“We travelled to Russia at the end of January to assess the situation on the ground given our large net long position there,” the fund told clients in a letter, sent before the war began. The letter cited Russia’s large current account surplus, attractive bond returns, cheap stock valuations and undervalued currency as reasons for the bullish bets.
Despite Russian stocks losing the most for the fund in January, exposures were kept and later raised. “We believe the risk reward of being long Russian equities is favorable relative to the risk we see of conflict,” the team said in the letter. The Emerging Frontiers fund has never lost money in a full year since launching in Sept. 2011, according to the letter.
Sam’s long-short Emerging Europe fund hadn’t lost money in a single year going back to 2011. Not easy to do considering the experience most investors have had in emerging market funds these past ten years. Brutal. But this guy did it as good as anyone has ever done it.
And yet, when the big moment arrived, he got it wrong. BlackRock Emerging Europe writes down all of its positions to zero, just a month after adding to them. Based on all of his wisdom, experience, research, connections, contacts, reading, listening, studying, his conclusion was that the risk was overblown and Putin was bluffing.
And if he wasn’t in a position to have gotten this right, what on earth could make you believe that anyone else could? Sam missed it but your financial advisor at Raymond James, who works in the strip mall next to PetSmart has a view on when this might all blow over? Do you have any idea how abjectly absurd it is for anyone managing money to have a fully formulated view of what’s to come during this crisis? I hear the theories and gambits and propositions in the financial media and I wince. Is no one capable of embarrassment anymore? Have we all been vaccinated against shame? You’re “putting on a Russia bet here”? Are you kidding me?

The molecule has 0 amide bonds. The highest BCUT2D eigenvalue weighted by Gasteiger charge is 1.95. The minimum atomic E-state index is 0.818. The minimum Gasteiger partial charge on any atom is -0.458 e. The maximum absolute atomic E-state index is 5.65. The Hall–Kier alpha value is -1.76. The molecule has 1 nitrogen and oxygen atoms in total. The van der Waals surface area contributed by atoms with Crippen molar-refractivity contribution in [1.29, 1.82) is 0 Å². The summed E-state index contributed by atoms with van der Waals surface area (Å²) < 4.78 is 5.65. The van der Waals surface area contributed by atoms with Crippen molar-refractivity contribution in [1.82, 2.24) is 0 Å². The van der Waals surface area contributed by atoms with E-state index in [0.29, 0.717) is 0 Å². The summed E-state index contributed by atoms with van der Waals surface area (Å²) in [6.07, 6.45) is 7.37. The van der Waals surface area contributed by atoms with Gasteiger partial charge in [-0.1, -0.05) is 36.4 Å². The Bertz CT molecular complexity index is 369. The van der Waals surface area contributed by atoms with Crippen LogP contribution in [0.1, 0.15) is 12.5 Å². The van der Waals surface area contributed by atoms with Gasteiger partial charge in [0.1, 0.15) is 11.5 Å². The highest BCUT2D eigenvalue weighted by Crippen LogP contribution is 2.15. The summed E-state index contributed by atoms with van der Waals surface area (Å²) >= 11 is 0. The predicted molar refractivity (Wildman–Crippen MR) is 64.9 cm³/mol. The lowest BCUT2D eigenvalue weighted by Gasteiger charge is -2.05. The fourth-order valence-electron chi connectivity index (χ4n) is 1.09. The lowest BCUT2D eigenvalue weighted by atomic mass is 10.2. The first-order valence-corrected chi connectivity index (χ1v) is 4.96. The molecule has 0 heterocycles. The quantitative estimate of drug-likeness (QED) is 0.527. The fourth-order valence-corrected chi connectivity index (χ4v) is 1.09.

They are not kidding. This is literally what we are surrounded by these days. Don’t succumb. Don’t buy in. The next time you hear an options trader or a guy who gives tours of the New York Stock Exchange musing on the resolution of an armed conflict on another continent, catch yourself before nodding or shaking your head. It’s a sea of worthless opinions based on an acute ignorance of the Dunning-Kruger Effect. I don’t know what’s scarier, the potential outcomes of the situation or the arrogance with which they’re being agreed upon or dismissed.
If Sam doesn’t know, you might want to say less.
Stop talking about non-financial events as though they can be quantified by glorified bookies running Excel models at an investment bank. Stop speaking in percentages when a misheard remark could change the course of a war and a stray bullet could change the world. Surely you must know better. Saying less is always a good option.